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China Grants Approval to Microsoft's Acquisition of Activision Blizzard

A total of thirty-seven regulators have expressed their approval so far, although the acquisition still faces obstacles in the UK and the US.

Microsoft's bid to acquire Activision Blizzard has received approval from China's State Administration.

The news was initially reported on Seeking Alpha, which cited information from capital market firm Dealreporter. According to Dealreporter, the State Administration for Market Regulation granted unconditional approval for the $68.7 billion deal after conducting a Phase 3 investigation. Additionally, a Microsoft spokesperson sent a statement to IGN, confirming the approval.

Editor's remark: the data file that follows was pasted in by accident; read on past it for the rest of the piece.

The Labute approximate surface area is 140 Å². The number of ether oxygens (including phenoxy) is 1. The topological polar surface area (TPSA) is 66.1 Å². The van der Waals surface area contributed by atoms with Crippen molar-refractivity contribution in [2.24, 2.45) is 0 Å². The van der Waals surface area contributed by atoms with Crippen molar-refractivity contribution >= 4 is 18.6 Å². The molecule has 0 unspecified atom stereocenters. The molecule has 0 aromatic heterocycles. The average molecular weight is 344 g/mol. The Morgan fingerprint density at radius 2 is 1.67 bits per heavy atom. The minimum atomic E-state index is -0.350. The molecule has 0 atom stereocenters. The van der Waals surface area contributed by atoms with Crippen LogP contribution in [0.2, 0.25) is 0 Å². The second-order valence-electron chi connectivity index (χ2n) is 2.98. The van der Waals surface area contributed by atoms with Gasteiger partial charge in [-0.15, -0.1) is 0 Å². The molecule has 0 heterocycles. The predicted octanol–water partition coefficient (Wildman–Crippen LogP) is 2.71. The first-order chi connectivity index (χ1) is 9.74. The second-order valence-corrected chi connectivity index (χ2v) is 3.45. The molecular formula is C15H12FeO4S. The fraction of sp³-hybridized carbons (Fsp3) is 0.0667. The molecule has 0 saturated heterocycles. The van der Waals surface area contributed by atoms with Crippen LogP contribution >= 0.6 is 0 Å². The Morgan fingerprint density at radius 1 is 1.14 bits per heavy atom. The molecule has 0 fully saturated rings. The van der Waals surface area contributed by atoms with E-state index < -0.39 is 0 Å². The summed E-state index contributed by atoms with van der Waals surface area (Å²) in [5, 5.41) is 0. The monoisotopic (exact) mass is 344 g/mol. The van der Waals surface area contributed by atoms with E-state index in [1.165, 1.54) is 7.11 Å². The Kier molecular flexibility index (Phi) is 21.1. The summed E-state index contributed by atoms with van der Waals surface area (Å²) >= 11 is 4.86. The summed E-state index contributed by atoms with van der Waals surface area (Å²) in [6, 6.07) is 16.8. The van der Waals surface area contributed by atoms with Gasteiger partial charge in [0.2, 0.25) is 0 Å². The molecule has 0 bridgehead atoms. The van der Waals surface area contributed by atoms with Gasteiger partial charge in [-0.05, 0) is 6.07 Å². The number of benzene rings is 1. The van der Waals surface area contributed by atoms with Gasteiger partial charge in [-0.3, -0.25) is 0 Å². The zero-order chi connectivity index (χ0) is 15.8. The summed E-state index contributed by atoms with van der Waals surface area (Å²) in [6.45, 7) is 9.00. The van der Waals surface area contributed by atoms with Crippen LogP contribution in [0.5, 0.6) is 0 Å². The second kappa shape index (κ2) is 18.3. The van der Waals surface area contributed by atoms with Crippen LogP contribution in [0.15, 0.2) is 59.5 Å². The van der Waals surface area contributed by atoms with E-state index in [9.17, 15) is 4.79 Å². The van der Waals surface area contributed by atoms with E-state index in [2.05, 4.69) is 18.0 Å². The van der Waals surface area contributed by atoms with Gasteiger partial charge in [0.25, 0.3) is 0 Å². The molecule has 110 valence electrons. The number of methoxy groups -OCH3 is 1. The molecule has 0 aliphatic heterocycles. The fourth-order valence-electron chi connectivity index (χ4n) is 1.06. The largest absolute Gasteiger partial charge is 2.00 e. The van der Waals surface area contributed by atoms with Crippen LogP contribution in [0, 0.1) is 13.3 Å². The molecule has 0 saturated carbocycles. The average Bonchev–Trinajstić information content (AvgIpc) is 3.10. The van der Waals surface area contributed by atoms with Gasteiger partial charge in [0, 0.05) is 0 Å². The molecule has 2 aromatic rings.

"China's unconditional clearance of our acquisition of Activision Blizzard follows clearance decisions from jurisdictions such as the European Union and Japan, bringing the total to 37 countries representing more than two billion people," the statement reads. "The acquisition combined with our recent commitments to the European Commission will empower consumers worldwide to play more games on more devices."

China's approval follows the green lights given by Ukraine, Japan, Brazil, Chile, Saudi Arabia, Serbia, South Africa, and most notably the European Union, which made its decision public last week. 

The EU is one of the three crucial markets that Microsoft must win over to proceed with the deal. However, the acquisition faces hurdles as regulators in the other two markets, namely the UK's Competition and Markets Authority and the US Federal Trade Commission, have both taken actions to block it.

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